Renaissance Long Beach Hotel
111 E. Ocean Blvd.
Long Beach, CA 90802
6.0 hours of this program meets the specialization requirement of “mechanics of rating permanent disability requirement” for the certified workers’ compensation specialty
In-Person Registration Link
Schedule | Essential Info | Printable Brochure | Mail / Fax Registration Form
Click here for all the details!
By Julius Young
In late June the WCAB issued a clarifying decision in Frances Stevens V. Outspoken Enterprises (State Compensation Insurance Fund) (link at end of this post).
The decision reaffirms the WCAB’s determination that a former home health care guideline, the 2009 MTUS guideline on home health care, is void ab initio.
SCIF filed a writ petition on 8/1/17:
The 2009 MTUS section on home health care was very restrictive. Many severely disabled workers had their home health services challenged while this section was in force. I recall one family that almost went into bankruptcy having to pay for attendant care for a sibling whose home health aides had been yanked away by application of the MTUS section. I settled the home health issue for over a million dollars rather than face the uncertainty of MTUS denials and the looming financial ruin for the family who otherwise lacked resources to pay for someone to look after a worker who could not reliably ambulate and mange herself.
This is an issue that challenges our notions of fairness and compassion.
The 2009 MTUS section on home health care was later replaced, so to some extent Stevens now involves substantive issues less likely to arise. On the other hand, Stevens remains important for its example of the WCAB’s power over MTUS and IMR.
First, a recap. Stevens has been widely watched since it was the vehicle for an attack on the constitutionality of IMR. But that constitutionality argument was rejected by the California Court of Appeal, First District. The constitutionality of IMR was also upheld in March 2017 by the Third District in Ramirez v. WCAB.
However the First District opinion made it clear that the WCAB retained some power to review IMR determinations, stating that:
“The Board’s authority to review an IMR determination includes the authority to determine whether it was adopted without authority or based on a plainly erroneous fact that is not a matter of expert opinion. (§ 4610.6, subd. (h)(1) & (5).) These grounds are considerable and include reviews of both factual and legal questions.”
So this is what the WCAB did in its May 2017 ruling, finding that the 2009 home health guideline was “contrary to California law and the IMR determination that relied on it was therefore adopted without authority.”
In May 2017 the Stevens panel (Commissioners Sweeney, Zalewski and Deputy Commissioner Newman) concluded that:
“The medical evidence supporting Ms. Steven’s need for home health care appears to be compelling. Nevertheless, we are precluded from determining the medical necessity of a home health aide in this case. We observe that the case records contains extensive expert opinion regarding the medical necessity of home health care services to cure or relieve Frances Stevens from the effects of her industrial injury, which is evidence that may be considered in lieu of the invalid Guideline applied here. (§ 4610.5, subd. (b)(2). In the proceedings below, the WCJ found that the “Administrative Director did not act without or in excess of her powers in the IMR determination dated February 20, 2014″ as a basis for denying applicant’s appeal. Because we now reach a contrary conclusion, we will rescind the WCJ’s Findings and Order denying applicant’s IMR appeal and return this matter to the trial level for further proceedings in accordance with our decision. The WCJ may determine whether further hearing is necessary on issues not reached herein, and consider whether, given the passage of time, further development of the record may be necessary. In the event that the WCJ finds that the Administrative Director’s determination is reversed the WCJ may determine what evidence, if any, should be provided to the new IMR reviewer when submitted for review pursuant to §4610.6(i).”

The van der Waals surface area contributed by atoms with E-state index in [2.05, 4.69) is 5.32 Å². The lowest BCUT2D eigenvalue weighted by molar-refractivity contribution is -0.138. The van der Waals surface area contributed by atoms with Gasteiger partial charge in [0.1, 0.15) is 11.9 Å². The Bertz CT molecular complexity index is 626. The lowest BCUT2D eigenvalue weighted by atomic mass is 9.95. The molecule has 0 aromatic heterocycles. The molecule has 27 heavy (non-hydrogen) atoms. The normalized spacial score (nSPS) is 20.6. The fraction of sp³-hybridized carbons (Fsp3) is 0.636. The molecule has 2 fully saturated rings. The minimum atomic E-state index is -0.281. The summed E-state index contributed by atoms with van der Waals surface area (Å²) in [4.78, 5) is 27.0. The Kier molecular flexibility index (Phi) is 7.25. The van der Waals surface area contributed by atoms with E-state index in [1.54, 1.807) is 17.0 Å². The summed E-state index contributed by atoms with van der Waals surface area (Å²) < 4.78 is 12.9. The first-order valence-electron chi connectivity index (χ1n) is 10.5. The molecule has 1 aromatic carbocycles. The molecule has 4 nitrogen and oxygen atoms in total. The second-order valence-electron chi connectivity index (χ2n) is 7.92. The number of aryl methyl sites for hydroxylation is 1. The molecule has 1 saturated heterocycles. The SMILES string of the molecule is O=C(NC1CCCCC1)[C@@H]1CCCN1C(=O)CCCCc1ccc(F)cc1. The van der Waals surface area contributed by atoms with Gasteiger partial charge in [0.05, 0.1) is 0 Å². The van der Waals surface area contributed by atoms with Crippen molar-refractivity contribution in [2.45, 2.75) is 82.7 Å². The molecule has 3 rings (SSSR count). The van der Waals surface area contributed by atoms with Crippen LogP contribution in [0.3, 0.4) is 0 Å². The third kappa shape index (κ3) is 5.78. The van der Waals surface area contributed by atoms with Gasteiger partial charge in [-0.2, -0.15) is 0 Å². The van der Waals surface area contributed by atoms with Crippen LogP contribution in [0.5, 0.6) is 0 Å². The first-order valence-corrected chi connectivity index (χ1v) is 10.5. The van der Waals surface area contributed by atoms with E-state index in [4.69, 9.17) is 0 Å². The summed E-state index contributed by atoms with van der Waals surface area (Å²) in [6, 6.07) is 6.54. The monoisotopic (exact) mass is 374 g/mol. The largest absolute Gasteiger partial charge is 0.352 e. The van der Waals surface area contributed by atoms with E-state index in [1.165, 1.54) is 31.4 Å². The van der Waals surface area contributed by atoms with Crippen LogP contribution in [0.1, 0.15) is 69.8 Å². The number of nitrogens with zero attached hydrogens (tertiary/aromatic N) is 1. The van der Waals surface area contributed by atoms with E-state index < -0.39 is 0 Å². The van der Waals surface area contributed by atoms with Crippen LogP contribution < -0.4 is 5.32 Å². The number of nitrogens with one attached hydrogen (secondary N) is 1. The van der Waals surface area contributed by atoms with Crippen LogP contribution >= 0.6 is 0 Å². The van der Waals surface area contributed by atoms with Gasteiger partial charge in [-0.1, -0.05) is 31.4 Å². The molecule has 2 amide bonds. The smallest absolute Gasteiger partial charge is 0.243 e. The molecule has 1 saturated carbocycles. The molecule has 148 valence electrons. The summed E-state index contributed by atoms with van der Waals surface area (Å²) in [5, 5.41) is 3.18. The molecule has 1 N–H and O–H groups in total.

SCIF thereafter sought reconsideration, but their challenge has now been rejected.
The June 2017 Stevens panel makes it clear that the WCAB does have jurisdiction to determine the validity of administrative regulations. Moreover, regulations must meet a two-prong test. They must not be in conflict with the statutes and must be necessary to effectuate the purpose of the statute.
The WCAB panel found that the 2009 MTUS guideline was a Medicare payment standard and did not meet the criteria of the two-prong test. Home health care is a long-standing treatment modality recognized by both California case law and Labor Code 4600. The panel concludes that: “The 2009 Guideline is outside of the Administrative Director’s authority and, because it is not an evidence-based treatment guideline, it is unable to effectuate the purpose of section 5307.27. Accordingly, it is void ab initio.”
So the WCAB has remanded the matter to the workers’ comp judge, who apparently could determine that another IMR review should be done.
The WCJ does not have the power to just order the services. But SCIF could just authorize the requested services. But SCIF had decided to file a writ petition. The end of this saga is not yet clear.
Here is the June 30, 2017 opinion of the WCAB denying SCIF’s Petition for Reconsideration and denying SCIF’s Petition for Removal:
And here is the May 2017 version of Stevens:
© Copyright 2017 by Julius Young. All rights reserved. Reprinted with permission.